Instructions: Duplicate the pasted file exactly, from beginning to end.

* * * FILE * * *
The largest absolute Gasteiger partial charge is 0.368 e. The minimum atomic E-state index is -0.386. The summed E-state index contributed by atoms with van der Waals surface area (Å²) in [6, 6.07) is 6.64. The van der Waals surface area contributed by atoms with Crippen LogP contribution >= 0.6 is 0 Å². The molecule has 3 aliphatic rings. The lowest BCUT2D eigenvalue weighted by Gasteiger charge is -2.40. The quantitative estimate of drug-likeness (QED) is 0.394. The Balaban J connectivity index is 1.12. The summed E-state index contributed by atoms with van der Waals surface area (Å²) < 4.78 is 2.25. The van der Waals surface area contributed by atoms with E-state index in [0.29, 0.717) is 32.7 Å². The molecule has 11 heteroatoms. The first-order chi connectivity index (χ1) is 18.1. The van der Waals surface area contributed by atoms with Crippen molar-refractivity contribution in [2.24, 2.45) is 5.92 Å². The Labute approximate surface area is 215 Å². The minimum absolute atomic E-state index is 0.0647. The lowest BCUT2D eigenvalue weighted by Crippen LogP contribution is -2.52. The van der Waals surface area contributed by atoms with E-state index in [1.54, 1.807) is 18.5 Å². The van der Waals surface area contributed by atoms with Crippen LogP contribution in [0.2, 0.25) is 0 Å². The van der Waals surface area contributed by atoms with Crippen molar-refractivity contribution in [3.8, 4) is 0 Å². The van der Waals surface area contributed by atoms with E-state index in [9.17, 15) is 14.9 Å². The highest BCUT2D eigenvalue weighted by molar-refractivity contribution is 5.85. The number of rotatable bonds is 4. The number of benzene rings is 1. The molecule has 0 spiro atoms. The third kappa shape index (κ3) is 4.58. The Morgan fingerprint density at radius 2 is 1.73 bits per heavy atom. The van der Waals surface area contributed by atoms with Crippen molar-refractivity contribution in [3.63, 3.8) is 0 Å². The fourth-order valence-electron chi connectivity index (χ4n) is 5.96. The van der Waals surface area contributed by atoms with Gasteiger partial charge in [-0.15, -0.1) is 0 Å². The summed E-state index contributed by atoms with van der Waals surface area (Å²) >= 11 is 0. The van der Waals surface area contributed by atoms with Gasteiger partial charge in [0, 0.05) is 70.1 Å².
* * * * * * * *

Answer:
The largest absolute Gasteiger partial charge is 0.368 e. The minimum atomic E-state index is -0.386. The summed E-state index contributed by atoms with van der Waals surface area (Å²) in [6, 6.07) is 6.64. The van der Waals surface area contributed by atoms with Crippen LogP contribution >= 0.6 is 0 Å². The molecule has 3 aliphatic rings. The lowest BCUT2D eigenvalue weighted by Gasteiger charge is -2.40. The quantitative estimate of drug-likeness (QED) is 0.394. The Balaban J connectivity index is 1.12. The summed E-state index contributed by atoms with van der Waals surface area (Å²) < 4.78 is 2.25. The van der Waals surface area contributed by atoms with E-state index in [0.29, 0.717) is 32.7 Å². The molecule has 11 heteroatoms. The first-order chi connectivity index (χ1) is 18.1. The van der Waals surface area contributed by atoms with Crippen molar-refractivity contribution in [2.24, 2.45) is 5.92 Å². The Labute approximate surface area is 215 Å². The minimum absolute atomic E-state index is 0.0647. The lowest BCUT2D eigenvalue weighted by Crippen LogP contribution is -2.52. The van der Waals surface area contributed by atoms with E-state index in [1.54, 1.807) is 18.5 Å². The van der Waals surface area contributed by atoms with Crippen LogP contribution in [0.2, 0.25) is 0 Å². The van der Waals surface area contributed by atoms with Crippen molar-refractivity contribution in [3.8, 4) is 0 Å². The van der Waals surface area contributed by atoms with E-state index in [9.17, 15) is 14.9 Å². The highest BCUT2D eigenvalue weighted by molar-refractivity contribution is 5.85. The number of rotatable bonds is 4. The number of benzene rings is 1. The molecule has 0 spiro atoms. The third kappa shape index (κ3) is 4.58. The Morgan fingerprint density at radius 2 is 1.73 bits per heavy atom. The van der Waals surface area contributed by atoms with Crippen molar-refractivity contribution in [3.63, 3.8) is 0 Å². The fourth-order valence-electron chi connectivity index (χ4n) is 5.96. The van der Waals surface area contributed by atoms with Gasteiger partial charge in [-0.15, -0.1) is 0 Å². The summed E-state index contributed by atoms with van der Waals surface area (Å²) >= 11 is 0. The van der Waals surface area contributed by atoms with Gasteiger partial charge in [0, 0.05) is 70.1 Å².